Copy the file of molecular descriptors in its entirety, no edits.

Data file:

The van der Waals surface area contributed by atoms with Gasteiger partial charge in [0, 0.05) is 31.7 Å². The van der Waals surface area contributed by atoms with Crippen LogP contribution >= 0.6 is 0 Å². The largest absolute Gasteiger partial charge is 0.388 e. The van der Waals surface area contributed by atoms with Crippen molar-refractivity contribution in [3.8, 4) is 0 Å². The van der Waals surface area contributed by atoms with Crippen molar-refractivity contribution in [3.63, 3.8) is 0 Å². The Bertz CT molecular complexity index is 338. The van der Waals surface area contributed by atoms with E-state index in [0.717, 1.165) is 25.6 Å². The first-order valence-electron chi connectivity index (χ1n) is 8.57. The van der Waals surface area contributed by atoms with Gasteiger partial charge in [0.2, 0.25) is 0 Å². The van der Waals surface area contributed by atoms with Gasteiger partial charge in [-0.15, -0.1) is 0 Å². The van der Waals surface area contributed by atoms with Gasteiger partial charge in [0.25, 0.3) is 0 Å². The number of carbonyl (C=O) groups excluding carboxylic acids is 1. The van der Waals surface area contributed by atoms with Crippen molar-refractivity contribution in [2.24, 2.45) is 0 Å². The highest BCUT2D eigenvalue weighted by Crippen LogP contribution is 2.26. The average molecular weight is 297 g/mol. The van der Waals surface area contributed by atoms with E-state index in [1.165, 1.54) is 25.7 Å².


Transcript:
The van der Waals surface area contributed by atoms with Gasteiger partial charge in [0, 0.05) is 31.7 Å². The van der Waals surface area contributed by atoms with Crippen LogP contribution >= 0.6 is 0 Å². The largest absolute Gasteiger partial charge is 0.388 e. The van der Waals surface area contributed by atoms with Crippen molar-refractivity contribution in [3.8, 4) is 0 Å². The van der Waals surface area contributed by atoms with Crippen molar-refractivity contribution in [3.63, 3.8) is 0 Å². The Bertz CT molecular complexity index is 338. The van der Waals surface area contributed by atoms with E-state index in [0.717, 1.165) is 25.6 Å². The first-order valence-electron chi connectivity index (χ1n) is 8.57. The van der Waals surface area contributed by atoms with Gasteiger partial charge in [0.2, 0.25) is 0 Å². The van der Waals surface area contributed by atoms with Gasteiger partial charge in [-0.15, -0.1) is 0 Å². The van der Waals surface area contributed by atoms with Gasteiger partial charge in [0.25, 0.3) is 0 Å². The number of carbonyl (C=O) groups excluding carboxylic acids is 1. The van der Waals surface area contributed by atoms with Crippen molar-refractivity contribution in [2.24, 2.45) is 0 Å². The highest BCUT2D eigenvalue weighted by Crippen LogP contribution is 2.26. The average molecular weight is 297 g/mol. The van der Waals surface area contributed by atoms with E-state index in [1.165, 1.54) is 25.7 Å².